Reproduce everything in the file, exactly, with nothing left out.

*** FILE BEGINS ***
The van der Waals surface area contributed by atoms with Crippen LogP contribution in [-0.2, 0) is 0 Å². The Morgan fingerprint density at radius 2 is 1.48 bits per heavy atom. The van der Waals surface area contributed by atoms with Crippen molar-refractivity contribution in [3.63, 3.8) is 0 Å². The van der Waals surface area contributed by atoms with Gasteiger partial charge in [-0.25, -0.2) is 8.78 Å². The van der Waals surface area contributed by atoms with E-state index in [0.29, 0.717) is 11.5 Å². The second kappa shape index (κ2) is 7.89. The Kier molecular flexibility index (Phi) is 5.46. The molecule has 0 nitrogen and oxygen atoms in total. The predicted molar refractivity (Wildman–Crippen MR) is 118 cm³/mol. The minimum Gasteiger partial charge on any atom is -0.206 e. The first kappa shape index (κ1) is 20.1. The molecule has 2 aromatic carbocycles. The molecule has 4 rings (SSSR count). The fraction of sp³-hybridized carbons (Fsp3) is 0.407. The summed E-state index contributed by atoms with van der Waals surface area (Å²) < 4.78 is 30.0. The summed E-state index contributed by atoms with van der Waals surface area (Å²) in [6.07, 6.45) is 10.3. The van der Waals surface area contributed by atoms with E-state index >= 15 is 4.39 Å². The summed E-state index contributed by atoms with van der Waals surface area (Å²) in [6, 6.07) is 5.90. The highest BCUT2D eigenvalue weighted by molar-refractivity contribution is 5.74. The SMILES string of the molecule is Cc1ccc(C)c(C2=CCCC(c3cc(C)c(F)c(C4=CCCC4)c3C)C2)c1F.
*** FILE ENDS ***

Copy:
The van der Waals surface area contributed by atoms with Crippen LogP contribution in [-0.2, 0) is 0 Å². The Morgan fingerprint density at radius 2 is 1.48 bits per heavy atom. The van der Waals surface area contributed by atoms with Crippen molar-refractivity contribution in [3.63, 3.8) is 0 Å². The van der Waals surface area contributed by atoms with Gasteiger partial charge in [-0.25, -0.2) is 8.78 Å². The van der Waals surface area contributed by atoms with E-state index in [0.29, 0.717) is 11.5 Å². The second kappa shape index (κ2) is 7.89. The Kier molecular flexibility index (Phi) is 5.46. The molecule has 0 nitrogen and oxygen atoms in total. The predicted molar refractivity (Wildman–Crippen MR) is 118 cm³/mol. The minimum Gasteiger partial charge on any atom is -0.206 e. The first kappa shape index (κ1) is 20.1. The molecule has 2 aromatic carbocycles. The molecule has 4 rings (SSSR count). The fraction of sp³-hybridized carbons (Fsp3) is 0.407. The summed E-state index contributed by atoms with van der Waals surface area (Å²) < 4.78 is 30.0. The summed E-state index contributed by atoms with van der Waals surface area (Å²) in [6.07, 6.45) is 10.3. The van der Waals surface area contributed by atoms with E-state index >= 15 is 4.39 Å². The summed E-state index contributed by atoms with van der Waals surface area (Å²) in [6, 6.07) is 5.90. The highest BCUT2D eigenvalue weighted by molar-refractivity contribution is 5.74. The SMILES string of the molecule is Cc1ccc(C)c(C2=CCCC(c3cc(C)c(F)c(C4=CCCC4)c3C)C2)c1F.